Shimizu, a Japanese architectural and engineering firm, has a solution for the climate crisis: Simply build a band of solar panels 400 kilometers (249 miles) wide (pdf) running all the way around the Moon's 11,000-kilometer (6,835 mile) equator and beam the carbon-free energy back to Earth in the form of microwaves, which are converted into electricity at ground stations.
Scientists from Japan have harvested solar energy using an exceptionally large number of light absorbers to relay photons via antennas into one final energy acceptor. This two-step sequence closely mimics natural photosynthesis, resulting in greater and more efficient energy transfer.
The research represents one of the first tallies of eagle deaths attributed to the nation's growing wind energy industry. A total of 85 eagles were killed at wind farms since 1997, the study concludes, but most of those occurred in 2008-2012. Most deaths – 79 – were golden eagles.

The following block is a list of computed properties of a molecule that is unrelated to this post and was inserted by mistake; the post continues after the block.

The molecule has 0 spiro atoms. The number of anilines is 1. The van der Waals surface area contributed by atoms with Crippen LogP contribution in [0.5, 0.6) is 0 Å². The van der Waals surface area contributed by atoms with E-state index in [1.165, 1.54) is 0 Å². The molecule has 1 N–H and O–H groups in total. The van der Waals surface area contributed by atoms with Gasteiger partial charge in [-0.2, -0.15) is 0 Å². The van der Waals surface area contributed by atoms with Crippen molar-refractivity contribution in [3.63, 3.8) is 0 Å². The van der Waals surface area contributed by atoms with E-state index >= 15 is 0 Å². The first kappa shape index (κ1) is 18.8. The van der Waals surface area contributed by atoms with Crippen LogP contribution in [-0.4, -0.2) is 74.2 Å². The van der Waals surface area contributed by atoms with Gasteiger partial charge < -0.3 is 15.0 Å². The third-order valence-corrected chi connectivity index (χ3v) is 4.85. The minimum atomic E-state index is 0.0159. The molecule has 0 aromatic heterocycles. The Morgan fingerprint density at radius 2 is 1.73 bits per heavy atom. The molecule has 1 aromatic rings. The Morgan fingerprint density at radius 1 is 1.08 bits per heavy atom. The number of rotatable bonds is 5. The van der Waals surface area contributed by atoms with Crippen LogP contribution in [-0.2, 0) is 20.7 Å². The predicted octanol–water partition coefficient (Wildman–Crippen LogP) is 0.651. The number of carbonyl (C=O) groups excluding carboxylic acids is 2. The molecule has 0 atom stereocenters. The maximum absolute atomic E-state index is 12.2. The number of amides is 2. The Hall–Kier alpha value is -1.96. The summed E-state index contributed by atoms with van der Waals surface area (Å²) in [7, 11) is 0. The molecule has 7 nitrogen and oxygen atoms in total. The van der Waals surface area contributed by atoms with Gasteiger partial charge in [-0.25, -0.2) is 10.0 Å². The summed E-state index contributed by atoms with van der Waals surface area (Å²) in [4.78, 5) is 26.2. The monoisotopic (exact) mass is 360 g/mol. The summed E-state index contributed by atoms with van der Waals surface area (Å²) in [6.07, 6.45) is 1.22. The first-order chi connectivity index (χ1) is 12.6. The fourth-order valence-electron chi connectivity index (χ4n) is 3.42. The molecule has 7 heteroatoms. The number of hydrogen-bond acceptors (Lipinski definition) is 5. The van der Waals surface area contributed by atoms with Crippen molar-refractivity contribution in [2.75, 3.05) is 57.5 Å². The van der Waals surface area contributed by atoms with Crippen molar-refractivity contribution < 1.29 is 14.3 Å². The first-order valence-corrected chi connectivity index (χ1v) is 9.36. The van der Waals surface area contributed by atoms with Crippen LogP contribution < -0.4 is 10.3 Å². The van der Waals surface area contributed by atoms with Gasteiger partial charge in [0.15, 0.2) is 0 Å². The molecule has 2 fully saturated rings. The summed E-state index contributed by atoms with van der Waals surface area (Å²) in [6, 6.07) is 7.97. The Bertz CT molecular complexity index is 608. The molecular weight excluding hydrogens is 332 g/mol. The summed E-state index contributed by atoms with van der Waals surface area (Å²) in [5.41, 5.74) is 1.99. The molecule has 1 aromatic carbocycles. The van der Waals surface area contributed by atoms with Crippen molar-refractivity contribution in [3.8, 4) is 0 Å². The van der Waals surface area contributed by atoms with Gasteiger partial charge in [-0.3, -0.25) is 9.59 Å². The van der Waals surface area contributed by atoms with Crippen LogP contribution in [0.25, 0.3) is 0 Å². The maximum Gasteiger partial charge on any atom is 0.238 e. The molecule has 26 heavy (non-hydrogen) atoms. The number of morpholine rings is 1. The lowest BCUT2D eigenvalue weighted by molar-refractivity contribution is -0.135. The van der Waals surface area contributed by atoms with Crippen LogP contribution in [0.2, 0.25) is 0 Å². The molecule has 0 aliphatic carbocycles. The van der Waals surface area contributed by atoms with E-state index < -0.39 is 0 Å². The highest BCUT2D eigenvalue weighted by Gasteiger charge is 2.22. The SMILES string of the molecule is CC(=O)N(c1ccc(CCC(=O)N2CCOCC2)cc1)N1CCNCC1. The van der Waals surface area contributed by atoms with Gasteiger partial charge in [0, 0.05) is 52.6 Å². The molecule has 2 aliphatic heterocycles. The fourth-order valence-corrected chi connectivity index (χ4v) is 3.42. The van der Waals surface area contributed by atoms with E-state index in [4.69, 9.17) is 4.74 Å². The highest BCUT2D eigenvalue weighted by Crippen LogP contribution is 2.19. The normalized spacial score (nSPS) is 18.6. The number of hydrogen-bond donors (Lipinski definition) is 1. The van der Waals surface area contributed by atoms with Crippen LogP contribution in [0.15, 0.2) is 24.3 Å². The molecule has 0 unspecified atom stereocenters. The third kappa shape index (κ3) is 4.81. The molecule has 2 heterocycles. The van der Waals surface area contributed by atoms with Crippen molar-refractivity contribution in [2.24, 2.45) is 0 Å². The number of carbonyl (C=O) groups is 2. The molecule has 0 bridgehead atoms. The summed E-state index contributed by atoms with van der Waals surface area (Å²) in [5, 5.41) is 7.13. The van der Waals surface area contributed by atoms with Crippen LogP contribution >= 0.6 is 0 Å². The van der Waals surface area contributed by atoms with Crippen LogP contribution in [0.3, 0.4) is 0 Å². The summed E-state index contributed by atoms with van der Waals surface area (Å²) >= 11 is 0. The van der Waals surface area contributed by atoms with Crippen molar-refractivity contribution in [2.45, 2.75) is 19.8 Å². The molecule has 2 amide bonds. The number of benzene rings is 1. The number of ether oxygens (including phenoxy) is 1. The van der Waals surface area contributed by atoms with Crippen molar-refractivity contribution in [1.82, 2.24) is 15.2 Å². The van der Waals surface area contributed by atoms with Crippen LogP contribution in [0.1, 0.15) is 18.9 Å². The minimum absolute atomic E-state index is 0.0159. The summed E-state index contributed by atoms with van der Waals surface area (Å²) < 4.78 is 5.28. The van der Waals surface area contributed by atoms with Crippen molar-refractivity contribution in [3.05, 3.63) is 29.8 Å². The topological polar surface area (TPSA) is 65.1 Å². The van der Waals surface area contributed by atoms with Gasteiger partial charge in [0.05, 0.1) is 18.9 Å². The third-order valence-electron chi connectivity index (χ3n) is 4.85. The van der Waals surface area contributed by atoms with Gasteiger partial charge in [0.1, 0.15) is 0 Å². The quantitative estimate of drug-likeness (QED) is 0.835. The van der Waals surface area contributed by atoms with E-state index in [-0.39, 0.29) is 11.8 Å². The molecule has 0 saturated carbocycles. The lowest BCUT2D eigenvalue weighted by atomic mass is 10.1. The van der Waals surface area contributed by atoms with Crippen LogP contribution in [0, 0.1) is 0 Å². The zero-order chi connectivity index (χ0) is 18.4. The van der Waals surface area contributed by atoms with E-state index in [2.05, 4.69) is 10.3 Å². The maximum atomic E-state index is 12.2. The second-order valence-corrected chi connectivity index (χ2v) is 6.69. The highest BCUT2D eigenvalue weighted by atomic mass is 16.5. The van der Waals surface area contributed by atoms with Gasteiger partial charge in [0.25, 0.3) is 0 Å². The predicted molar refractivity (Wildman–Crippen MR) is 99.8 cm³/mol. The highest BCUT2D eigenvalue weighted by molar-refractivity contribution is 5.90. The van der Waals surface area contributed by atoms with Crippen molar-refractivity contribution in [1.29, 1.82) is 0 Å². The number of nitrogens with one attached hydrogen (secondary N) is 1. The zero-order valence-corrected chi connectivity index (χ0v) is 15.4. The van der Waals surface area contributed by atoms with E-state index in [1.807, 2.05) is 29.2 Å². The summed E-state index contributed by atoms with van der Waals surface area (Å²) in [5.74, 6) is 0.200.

Today in mind-bendingly cool stuff that nanoparticles can do: A team of researchers at Rice University in Texas has demonstrated a mechanism by which they can create steam in just seconds by focusing sunlight on a mixture of water and nanoparticles. This isn't just some artificial means of lowering boiling point either; this solar powered "boiler" can produce steam before the water even gets warm to the touch, without ever bringing the aggregate water to a boil.